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Jack Sisson's Life Ethics Blog
We must find new ways through many ethical issues, especially regarding bioethics, medical ethics, and criminal justice. Jack Sisson's 'Life Ethics' blog focuses on numerous areas of concern, including the philosophical and ethical dilemmas surrounding stem-cell research, abortion, medical research, and health care.
Sunday, January 13, 2013
Eli Lilly Settles with Four Sisters in Dangerous Drug Breast Cancer Case
From The Legal Examiner:
In the 1950s, many pregnant women were given diethylstilbestrol, or DES, to help prevent complications such as miscarriages and premature births. By the 1970s, it was no longer being prescribed because daughters of the women who took DES during their pregnancy were being diagnosed with a vaginal cancer that is otherwise very rare. After it was deemed a dangerous drug and removed from the market, several studies showed that DES may not have even prevented the issues it was supposed to prevent. More recently, women have claimed a link between their breast cancer and the fact that their mothers were given DES while pregnant. Those women include four sisters, all of whom were diagnosed with breast cancer in the 40s and required treatments including a lumpectomy, a mastectomy, and radiation and chemotherapy treatments.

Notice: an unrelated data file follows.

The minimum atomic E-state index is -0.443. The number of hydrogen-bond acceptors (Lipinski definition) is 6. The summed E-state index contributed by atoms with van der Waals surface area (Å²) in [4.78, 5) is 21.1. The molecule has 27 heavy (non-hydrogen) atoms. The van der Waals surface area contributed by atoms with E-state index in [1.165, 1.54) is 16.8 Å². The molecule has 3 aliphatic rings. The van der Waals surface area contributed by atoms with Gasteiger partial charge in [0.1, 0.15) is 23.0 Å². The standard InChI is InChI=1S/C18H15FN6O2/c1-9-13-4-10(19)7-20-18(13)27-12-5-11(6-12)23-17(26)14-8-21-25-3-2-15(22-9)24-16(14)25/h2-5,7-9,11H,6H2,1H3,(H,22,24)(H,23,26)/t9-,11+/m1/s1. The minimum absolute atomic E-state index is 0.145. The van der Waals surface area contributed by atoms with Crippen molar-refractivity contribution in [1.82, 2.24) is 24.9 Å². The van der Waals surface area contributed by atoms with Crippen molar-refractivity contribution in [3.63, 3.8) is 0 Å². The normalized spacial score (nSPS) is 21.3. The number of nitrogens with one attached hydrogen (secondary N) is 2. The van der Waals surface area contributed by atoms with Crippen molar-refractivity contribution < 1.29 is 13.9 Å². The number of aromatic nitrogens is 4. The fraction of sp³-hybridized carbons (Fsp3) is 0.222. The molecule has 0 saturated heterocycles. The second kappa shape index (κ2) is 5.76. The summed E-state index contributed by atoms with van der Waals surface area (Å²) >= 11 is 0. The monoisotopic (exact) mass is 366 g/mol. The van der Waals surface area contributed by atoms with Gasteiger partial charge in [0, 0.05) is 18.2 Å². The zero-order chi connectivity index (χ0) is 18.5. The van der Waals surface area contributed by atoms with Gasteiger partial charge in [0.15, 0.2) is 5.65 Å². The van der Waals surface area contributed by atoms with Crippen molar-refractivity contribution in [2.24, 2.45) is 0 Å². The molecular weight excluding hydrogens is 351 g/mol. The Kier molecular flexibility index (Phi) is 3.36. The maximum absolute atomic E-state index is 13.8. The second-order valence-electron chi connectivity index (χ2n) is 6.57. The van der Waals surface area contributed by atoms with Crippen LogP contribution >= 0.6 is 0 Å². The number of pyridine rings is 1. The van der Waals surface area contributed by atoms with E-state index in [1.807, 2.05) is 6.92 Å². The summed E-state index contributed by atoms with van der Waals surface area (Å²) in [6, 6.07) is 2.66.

These sisters filed a lawsuit against Eli Lilly, claiming the drug maker was responsible for their cancer because their mother was given DES when she was pregnant with them and Eli Lilly manufactured and sold DES at the time. The four women have also dealt with various reproductive issues, including infertility and miscarriages. Attorneys for Eli Lilly said the company isn’t liable because there is no proof that the mother was given DES or that Eli Lilly was the one who manufactured the DES that was supposedly prescribed. The sisters contend that the DES had to have caused their cancer because a fifth sister who was born without her mother being given the drug has not had breast cancer.
On January 9, 2012, Eli Lilly settled with the four sisters, potentially opening up discussions between the other victims and pharmaceutical companies involved in other lawsuits. Hopefully these women will be fairly compensated for their pain and suffering caused by this dangerous drug.
Link to The Legal Examiner:
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